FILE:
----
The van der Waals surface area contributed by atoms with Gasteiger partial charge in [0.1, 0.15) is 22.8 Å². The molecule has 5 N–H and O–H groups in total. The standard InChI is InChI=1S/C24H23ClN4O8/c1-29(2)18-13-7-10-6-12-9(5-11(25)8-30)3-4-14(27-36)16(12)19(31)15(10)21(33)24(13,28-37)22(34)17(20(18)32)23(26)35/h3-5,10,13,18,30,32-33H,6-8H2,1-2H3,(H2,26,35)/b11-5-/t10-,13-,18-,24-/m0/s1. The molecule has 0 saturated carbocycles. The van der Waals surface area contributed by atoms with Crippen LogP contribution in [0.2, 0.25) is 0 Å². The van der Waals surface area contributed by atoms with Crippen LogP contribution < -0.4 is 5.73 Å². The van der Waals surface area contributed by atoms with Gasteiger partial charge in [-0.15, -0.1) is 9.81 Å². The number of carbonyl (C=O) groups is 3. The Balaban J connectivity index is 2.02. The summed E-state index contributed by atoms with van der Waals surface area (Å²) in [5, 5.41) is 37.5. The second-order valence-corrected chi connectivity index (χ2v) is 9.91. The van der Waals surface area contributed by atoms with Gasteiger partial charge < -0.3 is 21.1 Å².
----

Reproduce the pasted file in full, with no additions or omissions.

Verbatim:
The van der Waals surface area contributed by atoms with Gasteiger partial charge in [0.1, 0.15) is 22.8 Å². The molecule has 5 N–H and O–H groups in total. The standard InChI is InChI=1S/C24H23ClN4O8/c1-29(2)18-13-7-10-6-12-9(5-11(25)8-30)3-4-14(27-36)16(12)19(31)15(10)21(33)24(13,28-37)22(34)17(20(18)32)23(26)35/h3-5,10,13,18,30,32-33H,6-8H2,1-2H3,(H2,26,35)/b11-5-/t10-,13-,18-,24-/m0/s1. The molecule has 0 saturated carbocycles. The van der Waals surface area contributed by atoms with Crippen LogP contribution in [0.2, 0.25) is 0 Å². The van der Waals surface area contributed by atoms with Crippen LogP contribution < -0.4 is 5.73 Å². The van der Waals surface area contributed by atoms with Gasteiger partial charge in [-0.15, -0.1) is 9.81 Å². The number of carbonyl (C=O) groups is 3. The Balaban J connectivity index is 2.02. The summed E-state index contributed by atoms with van der Waals surface area (Å²) in [5, 5.41) is 37.5. The second-order valence-corrected chi connectivity index (χ2v) is 9.91. The van der Waals surface area contributed by atoms with Gasteiger partial charge < -0.3 is 21.1 Å².